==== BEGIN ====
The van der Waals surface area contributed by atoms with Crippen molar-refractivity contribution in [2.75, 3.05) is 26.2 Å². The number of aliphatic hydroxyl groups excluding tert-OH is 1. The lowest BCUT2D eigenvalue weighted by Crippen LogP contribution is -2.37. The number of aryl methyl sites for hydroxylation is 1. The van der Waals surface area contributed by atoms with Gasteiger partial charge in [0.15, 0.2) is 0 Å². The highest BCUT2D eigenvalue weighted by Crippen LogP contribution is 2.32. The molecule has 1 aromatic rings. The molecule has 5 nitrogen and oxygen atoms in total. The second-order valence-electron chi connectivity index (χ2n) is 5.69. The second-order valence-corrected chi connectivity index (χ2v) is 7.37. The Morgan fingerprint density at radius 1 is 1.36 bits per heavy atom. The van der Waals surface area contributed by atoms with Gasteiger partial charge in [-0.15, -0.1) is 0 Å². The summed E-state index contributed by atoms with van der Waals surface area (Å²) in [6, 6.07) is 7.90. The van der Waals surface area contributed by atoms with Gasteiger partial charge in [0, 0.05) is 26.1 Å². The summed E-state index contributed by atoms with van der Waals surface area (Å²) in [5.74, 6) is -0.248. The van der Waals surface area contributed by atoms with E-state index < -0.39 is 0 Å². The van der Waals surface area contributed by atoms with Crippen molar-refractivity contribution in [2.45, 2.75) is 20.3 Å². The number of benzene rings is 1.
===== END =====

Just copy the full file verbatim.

The van der Waals surface area contributed by atoms with Crippen molar-refractivity contribution in [2.75, 3.05) is 26.2 Å². The number of aliphatic hydroxyl groups excluding tert-OH is 1. The lowest BCUT2D eigenvalue weighted by Crippen LogP contribution is -2.37. The number of aryl methyl sites for hydroxylation is 1. The van der Waals surface area contributed by atoms with Gasteiger partial charge in [0.15, 0.2) is 0 Å². The highest BCUT2D eigenvalue weighted by Crippen LogP contribution is 2.32. The molecule has 1 aromatic rings. The molecule has 5 nitrogen and oxygen atoms in total. The second-order valence-electron chi connectivity index (χ2n) is 5.69. The second-order valence-corrected chi connectivity index (χ2v) is 7.37. The Morgan fingerprint density at radius 1 is 1.36 bits per heavy atom. The van der Waals surface area contributed by atoms with Gasteiger partial charge in [-0.15, -0.1) is 0 Å². The summed E-state index contributed by atoms with van der Waals surface area (Å²) in [6, 6.07) is 7.90. The van der Waals surface area contributed by atoms with Gasteiger partial charge in [0, 0.05) is 26.1 Å². The summed E-state index contributed by atoms with van der Waals surface area (Å²) in [5.74, 6) is -0.248. The van der Waals surface area contributed by atoms with E-state index < -0.39 is 0 Å². The van der Waals surface area contributed by atoms with Crippen molar-refractivity contribution in [2.45, 2.75) is 20.3 Å². The number of benzene rings is 1.